Business Roundtable is an association of chief executive officers of leading U.S. companies working to promote a thriving economy and expanded opportunity for all Americans through sound public policy.
CEO Economic Outlook Survey: Scaling Back Expectations
Business Roundtable released its Q2 CEOs Economic Outlook Survey today, revealing lowered expectations for sales, capital spending and employment for the rest of 2015. The CEOs also lowered their estimates for GDP for the year, down to 2.5 percent from the previous quarter's projection.
With a House vote pending on Trade Promotion Authority, reporters asked about the legislation during BRT Chairman Randall Stephenson briefing on the survey today. A positive, bipartisan vote in the House -- it has already passed the Senate -- could help build momentum for tax reform and other important measures to boost growth, said Stephenson, Chairman and CEO of AT&T, Inc.
The full survey is available here, and here's a round-up of news coverage:
Wall Street Journal, "Business Roundtable: CEOs Scale Back Plans for Hiring, Investment":
The survey of 128 CEOs reflects expectations for sales, capital spending and hiring in the next six months.
“Of particular concern is the downward movement of our CEOs’ investment plans,” said Randall Stephenson, chairman of the business group and chairman and CEO of AT&T. “Business investment is a key driver of economic expansion and job growth.”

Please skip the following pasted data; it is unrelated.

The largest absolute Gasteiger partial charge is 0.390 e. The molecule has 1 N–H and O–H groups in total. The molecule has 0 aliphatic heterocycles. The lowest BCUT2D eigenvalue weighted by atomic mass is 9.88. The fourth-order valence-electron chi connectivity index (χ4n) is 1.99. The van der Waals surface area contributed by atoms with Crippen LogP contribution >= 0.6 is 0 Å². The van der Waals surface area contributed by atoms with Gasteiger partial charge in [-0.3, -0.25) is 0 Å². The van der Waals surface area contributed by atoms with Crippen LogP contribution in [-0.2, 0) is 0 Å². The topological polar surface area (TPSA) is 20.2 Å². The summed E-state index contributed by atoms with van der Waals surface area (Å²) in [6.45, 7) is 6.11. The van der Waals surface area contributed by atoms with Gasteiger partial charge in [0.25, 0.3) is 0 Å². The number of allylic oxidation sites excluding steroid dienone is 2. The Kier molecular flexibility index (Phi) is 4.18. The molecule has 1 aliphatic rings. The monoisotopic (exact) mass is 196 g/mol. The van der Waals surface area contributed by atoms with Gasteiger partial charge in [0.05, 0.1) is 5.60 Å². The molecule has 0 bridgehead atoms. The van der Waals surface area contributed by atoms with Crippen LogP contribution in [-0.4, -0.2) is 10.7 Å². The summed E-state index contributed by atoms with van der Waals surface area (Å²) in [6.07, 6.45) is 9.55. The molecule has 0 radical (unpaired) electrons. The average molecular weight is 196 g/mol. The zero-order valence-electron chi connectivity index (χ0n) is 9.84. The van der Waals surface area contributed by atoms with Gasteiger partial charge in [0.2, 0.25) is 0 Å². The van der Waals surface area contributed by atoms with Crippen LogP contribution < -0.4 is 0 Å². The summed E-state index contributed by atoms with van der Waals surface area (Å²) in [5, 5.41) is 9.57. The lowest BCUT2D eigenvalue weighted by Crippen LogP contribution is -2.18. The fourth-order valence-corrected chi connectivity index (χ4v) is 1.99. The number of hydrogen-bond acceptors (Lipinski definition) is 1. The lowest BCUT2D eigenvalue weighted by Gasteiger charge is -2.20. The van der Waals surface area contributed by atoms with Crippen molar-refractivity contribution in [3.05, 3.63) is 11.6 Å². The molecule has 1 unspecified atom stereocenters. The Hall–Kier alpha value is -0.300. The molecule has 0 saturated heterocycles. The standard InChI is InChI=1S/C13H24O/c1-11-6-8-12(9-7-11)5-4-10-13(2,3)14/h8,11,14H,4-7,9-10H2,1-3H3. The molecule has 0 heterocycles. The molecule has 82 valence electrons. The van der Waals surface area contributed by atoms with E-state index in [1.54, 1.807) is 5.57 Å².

Los Angeles Times, "Top CEOs lower their economic outlook, plan less spending and hiring":
The group's quarterly economic index declined to 81.3 from 90.8 in the first quarter. The long-term average is 80.5, and the index can range from 150 to negative 50.
"These results are consistent with an economy that continues to operate well below its full potential," said AT&T Inc. Chief Executive Randall Stephenson, the group's chairman.
Business Journals, "Big business CEOs dial back plans for jobs, capital spending":
Business Roundtable CEOs, who represent the largest corporations in the U.S., are putting on "an all-out full-court press" to get this legislation passed, Stephenson said. Passing TPA also could provide momentum for getting tax reform passed this year, another step Congress could take to encourage business growth, Stephenson continued. Chances for corporate tax reform, much less an overhaul of the individual tax code as well, may look slim, but "I think it's too early to declare defeat," he said.
"You can't sit here in a competitive environment with the highest tax rate in the developed world and think it doesn't have an effect" on business, Stephenson added.
- Reuters, "CEOs temper U.S. economic growth outlook for 2015: survey"
- Washington Examiner, "Business lobby: Down to one-on-one with lawmakers on trade bill"